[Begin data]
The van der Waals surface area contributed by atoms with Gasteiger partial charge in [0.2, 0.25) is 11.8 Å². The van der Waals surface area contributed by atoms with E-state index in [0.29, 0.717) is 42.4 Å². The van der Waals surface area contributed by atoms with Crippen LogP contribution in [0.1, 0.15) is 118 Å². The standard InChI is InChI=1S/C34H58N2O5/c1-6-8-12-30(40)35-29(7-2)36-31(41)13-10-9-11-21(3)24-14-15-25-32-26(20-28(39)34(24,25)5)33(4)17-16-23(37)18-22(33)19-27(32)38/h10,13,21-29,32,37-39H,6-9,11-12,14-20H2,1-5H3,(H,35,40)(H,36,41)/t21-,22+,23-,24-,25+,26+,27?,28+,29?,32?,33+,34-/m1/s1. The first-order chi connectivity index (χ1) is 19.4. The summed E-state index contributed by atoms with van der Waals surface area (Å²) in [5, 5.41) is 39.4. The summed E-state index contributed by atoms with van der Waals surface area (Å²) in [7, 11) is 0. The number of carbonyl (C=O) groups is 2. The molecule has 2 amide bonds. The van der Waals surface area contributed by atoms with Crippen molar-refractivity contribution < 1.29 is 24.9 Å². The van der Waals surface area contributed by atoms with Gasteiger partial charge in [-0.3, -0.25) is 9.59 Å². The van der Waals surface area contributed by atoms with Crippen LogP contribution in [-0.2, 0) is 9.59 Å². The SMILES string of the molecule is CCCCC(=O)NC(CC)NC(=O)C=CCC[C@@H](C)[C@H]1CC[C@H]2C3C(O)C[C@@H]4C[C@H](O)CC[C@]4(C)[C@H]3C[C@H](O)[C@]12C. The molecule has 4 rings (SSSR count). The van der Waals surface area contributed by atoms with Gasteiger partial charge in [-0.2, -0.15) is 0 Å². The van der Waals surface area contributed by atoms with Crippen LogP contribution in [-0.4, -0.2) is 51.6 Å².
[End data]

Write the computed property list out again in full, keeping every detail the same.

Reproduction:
The van der Waals surface area contributed by atoms with Gasteiger partial charge in [0.2, 0.25) is 11.8 Å². The van der Waals surface area contributed by atoms with E-state index in [0.29, 0.717) is 42.4 Å². The van der Waals surface area contributed by atoms with Crippen LogP contribution in [0.1, 0.15) is 118 Å². The standard InChI is InChI=1S/C34H58N2O5/c1-6-8-12-30(40)35-29(7-2)36-31(41)13-10-9-11-21(3)24-14-15-25-32-26(20-28(39)34(24,25)5)33(4)17-16-23(37)18-22(33)19-27(32)38/h10,13,21-29,32,37-39H,6-9,11-12,14-20H2,1-5H3,(H,35,40)(H,36,41)/t21-,22+,23-,24-,25+,26+,27?,28+,29?,32?,33+,34-/m1/s1. The first-order chi connectivity index (χ1) is 19.4. The summed E-state index contributed by atoms with van der Waals surface area (Å²) in [5, 5.41) is 39.4. The summed E-state index contributed by atoms with van der Waals surface area (Å²) in [7, 11) is 0. The number of carbonyl (C=O) groups is 2. The molecule has 2 amide bonds. The van der Waals surface area contributed by atoms with Crippen molar-refractivity contribution < 1.29 is 24.9 Å². The van der Waals surface area contributed by atoms with Gasteiger partial charge in [-0.3, -0.25) is 9.59 Å². The van der Waals surface area contributed by atoms with Crippen LogP contribution in [-0.2, 0) is 9.59 Å². The SMILES string of the molecule is CCCCC(=O)NC(CC)NC(=O)C=CCC[C@@H](C)[C@H]1CC[C@H]2C3C(O)C[C@@H]4C[C@H](O)CC[C@]4(C)[C@H]3C[C@H](O)[C@]12C. The molecule has 4 rings (SSSR count). The van der Waals surface area contributed by atoms with Gasteiger partial charge in [-0.2, -0.15) is 0 Å². The van der Waals surface area contributed by atoms with Crippen LogP contribution in [-0.4, -0.2) is 51.6 Å².